Such outlines were usually distributed some time after work on a story had begun—the writers were mainly looking for "business" that would add to the comic density of a cartoon—so it's quite likely that the episode Walt described, when he stirred Webb Smith to generate "a whole wall full of things," occurred before the outline circulated. But could the mystery sketches have been submitted as gag suggestions, as J. B. Kaufman proposes? And if so, might they have been submitted by an animator or assistant? That could account for the animation-related notations; it could also account for the discrepancy between how Pluto is drawn in the sketches and how he appears in the cartoon, and on Norm Ferguson's model sheet. It's easy to imagine some young animator looking at that "wall full of things," spotting the gag drawings that lent themselves to animation, and assembling them in sketches for a sequence whose potential Ferguson exploited brilliantly.
The original May 28, 2007, posting: There may be no animation sequence more famous than the flypaper sequence in the 1934 Disney cartoon Playful Pluto. It was in that cartoon that Norman Ferguson animated Pluto with a psychological realism that was new to American studio animation. It's Pluto's frustration and irritation, as he struggles to free himself from a sheet of flypaper, that defines the sequence, more than the gags that make it up.
Ferguson's colleagues at the Disney studio knew immediately that his animation was a breakthrough, as did Walt himself. In August 1934, when the Toledo (Ohio) Museum of Art was about to put up an exhibition of Disney artwork, a museum official asked Walt for a list of the cartoons he thought were the studio's best. Walt singled out Playful Pluto for praise: "I consider it to be of extraordinary merit."
Before the flypaper sequence existed as animation, though, it existed as sketches that Walt described this way in his 1956 interview with Pete Martin:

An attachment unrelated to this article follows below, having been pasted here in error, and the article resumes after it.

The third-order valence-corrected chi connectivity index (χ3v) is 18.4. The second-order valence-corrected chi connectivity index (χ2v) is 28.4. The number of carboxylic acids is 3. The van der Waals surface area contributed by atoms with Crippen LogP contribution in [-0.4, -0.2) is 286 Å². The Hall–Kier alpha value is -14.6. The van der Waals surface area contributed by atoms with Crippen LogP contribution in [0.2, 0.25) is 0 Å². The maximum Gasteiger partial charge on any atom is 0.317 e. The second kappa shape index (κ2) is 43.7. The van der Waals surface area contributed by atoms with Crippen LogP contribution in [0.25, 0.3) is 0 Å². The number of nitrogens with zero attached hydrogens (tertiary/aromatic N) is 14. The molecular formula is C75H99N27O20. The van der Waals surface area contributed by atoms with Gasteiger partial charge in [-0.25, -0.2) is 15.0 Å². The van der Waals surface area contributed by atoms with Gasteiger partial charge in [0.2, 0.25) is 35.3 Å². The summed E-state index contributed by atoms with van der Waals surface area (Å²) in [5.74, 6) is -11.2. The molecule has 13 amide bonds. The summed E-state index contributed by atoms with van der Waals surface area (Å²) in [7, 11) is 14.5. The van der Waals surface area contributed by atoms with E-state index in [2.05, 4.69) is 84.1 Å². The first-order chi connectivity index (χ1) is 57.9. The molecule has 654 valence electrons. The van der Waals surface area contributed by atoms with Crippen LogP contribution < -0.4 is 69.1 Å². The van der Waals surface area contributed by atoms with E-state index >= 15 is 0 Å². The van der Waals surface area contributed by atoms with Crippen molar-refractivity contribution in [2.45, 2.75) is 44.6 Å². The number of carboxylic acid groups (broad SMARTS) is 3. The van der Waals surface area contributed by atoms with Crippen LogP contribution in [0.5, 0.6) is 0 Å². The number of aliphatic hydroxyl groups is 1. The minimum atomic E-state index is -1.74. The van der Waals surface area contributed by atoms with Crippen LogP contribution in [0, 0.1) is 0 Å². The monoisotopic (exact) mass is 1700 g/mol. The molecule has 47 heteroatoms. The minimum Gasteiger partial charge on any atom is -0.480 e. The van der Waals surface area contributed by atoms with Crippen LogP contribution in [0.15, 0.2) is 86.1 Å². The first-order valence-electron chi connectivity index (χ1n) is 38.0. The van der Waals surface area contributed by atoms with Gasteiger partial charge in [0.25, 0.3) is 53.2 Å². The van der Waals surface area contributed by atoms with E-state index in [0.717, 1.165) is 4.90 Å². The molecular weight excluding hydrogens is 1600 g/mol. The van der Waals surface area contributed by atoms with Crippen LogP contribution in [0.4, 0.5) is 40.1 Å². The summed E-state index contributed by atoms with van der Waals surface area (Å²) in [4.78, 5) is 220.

I used to work very hard on gag situations when I had time. And I set up a special group of fellows just to work on situations. Like there was one boy with me, he died some years ago, but he was a wonderful old newspaper cartoonist. Had a wonderful personality and a very lovable fellow. He was not a practical artist. He was just an out-and-out cartoonist. But his name was Webb Smith ... he was from an Arizona paper. He came to me with this big cigar and some of these little gags and he would always laugh when he told about his gags and things. And I just put him in to think of ideas. So I used to throw Webb a situation. I'd say—like I had one there I wanted to do. I'd think a basic situation. I'd throw it to him. What could happen. Pluto was always getting mixed up in things. So I went to Webb one time. I said, "Look, Webb, Pluto's always going along smelling. He never looks where's going, you know?" So I said, "What would happen if Pluto happened to be smelling along and run into flypaper, you see?" So I just left Webb and walked away. I came back in two days and here was a whole wall full of things that would happen to that dog if he got mixed up with flypaper, see? So the process would be of sitting down with that, taking some of those ideas, copying continuity, see? Well, out of that came a thing that was a classic in its day that was known even in the industry, known as the flypaper sequence. It was this thing of Pluto getting into this flypaper. And this poor pup, he didn't know what happened, you know? He tried to blow it off, couldn't blow it off. He tried to get it off his nose. It was the old burlesque routine. So when he'd start to go it was on here, you see? And put it down again. He tried to pull it off with his hind leg and then he had it on both. You see? And then he started going around. He got it stuck from his head to his fanny, you know? And he'd pull and pull and pull and when he came around it wrapped clear around his face.